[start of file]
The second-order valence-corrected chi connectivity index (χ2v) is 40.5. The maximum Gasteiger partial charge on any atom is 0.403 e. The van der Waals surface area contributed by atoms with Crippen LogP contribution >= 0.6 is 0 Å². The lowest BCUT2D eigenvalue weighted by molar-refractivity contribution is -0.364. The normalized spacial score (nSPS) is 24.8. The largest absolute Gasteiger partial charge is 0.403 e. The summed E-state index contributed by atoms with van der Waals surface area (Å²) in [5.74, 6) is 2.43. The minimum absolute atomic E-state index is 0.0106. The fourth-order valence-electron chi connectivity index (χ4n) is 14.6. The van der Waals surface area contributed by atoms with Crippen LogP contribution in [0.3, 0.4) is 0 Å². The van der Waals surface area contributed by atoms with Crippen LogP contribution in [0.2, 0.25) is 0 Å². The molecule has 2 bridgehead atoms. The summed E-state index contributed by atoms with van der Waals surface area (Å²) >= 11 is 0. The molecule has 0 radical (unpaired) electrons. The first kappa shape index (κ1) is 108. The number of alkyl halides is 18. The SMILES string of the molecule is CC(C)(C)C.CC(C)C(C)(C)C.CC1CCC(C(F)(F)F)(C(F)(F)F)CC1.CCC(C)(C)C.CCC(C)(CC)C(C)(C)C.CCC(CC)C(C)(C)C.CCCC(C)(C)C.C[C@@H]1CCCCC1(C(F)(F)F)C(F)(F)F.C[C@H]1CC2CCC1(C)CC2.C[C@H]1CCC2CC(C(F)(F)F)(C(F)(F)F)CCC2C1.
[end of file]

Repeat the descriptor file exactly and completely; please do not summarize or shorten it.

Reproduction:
The second-order valence-corrected chi connectivity index (χ2v) is 40.5. The maximum Gasteiger partial charge on any atom is 0.403 e. The van der Waals surface area contributed by atoms with Crippen LogP contribution >= 0.6 is 0 Å². The lowest BCUT2D eigenvalue weighted by molar-refractivity contribution is -0.364. The normalized spacial score (nSPS) is 24.8. The largest absolute Gasteiger partial charge is 0.403 e. The summed E-state index contributed by atoms with van der Waals surface area (Å²) in [5.74, 6) is 2.43. The minimum absolute atomic E-state index is 0.0106. The fourth-order valence-electron chi connectivity index (χ4n) is 14.6. The van der Waals surface area contributed by atoms with Crippen LogP contribution in [0.3, 0.4) is 0 Å². The van der Waals surface area contributed by atoms with Crippen LogP contribution in [0.2, 0.25) is 0 Å². The molecule has 2 bridgehead atoms. The summed E-state index contributed by atoms with van der Waals surface area (Å²) >= 11 is 0. The molecule has 0 radical (unpaired) electrons. The first kappa shape index (κ1) is 108. The number of alkyl halides is 18. The SMILES string of the molecule is CC(C)(C)C.CC(C)C(C)(C)C.CC1CCC(C(F)(F)F)(C(F)(F)F)CC1.CCC(C)(C)C.CCC(C)(CC)C(C)(C)C.CCC(CC)C(C)(C)C.CCCC(C)(C)C.C[C@@H]1CCCCC1(C(F)(F)F)C(F)(F)F.C[C@H]1CC2CCC1(C)CC2.C[C@H]1CCC2CC(C(F)(F)F)(C(F)(F)F)CCC2C1.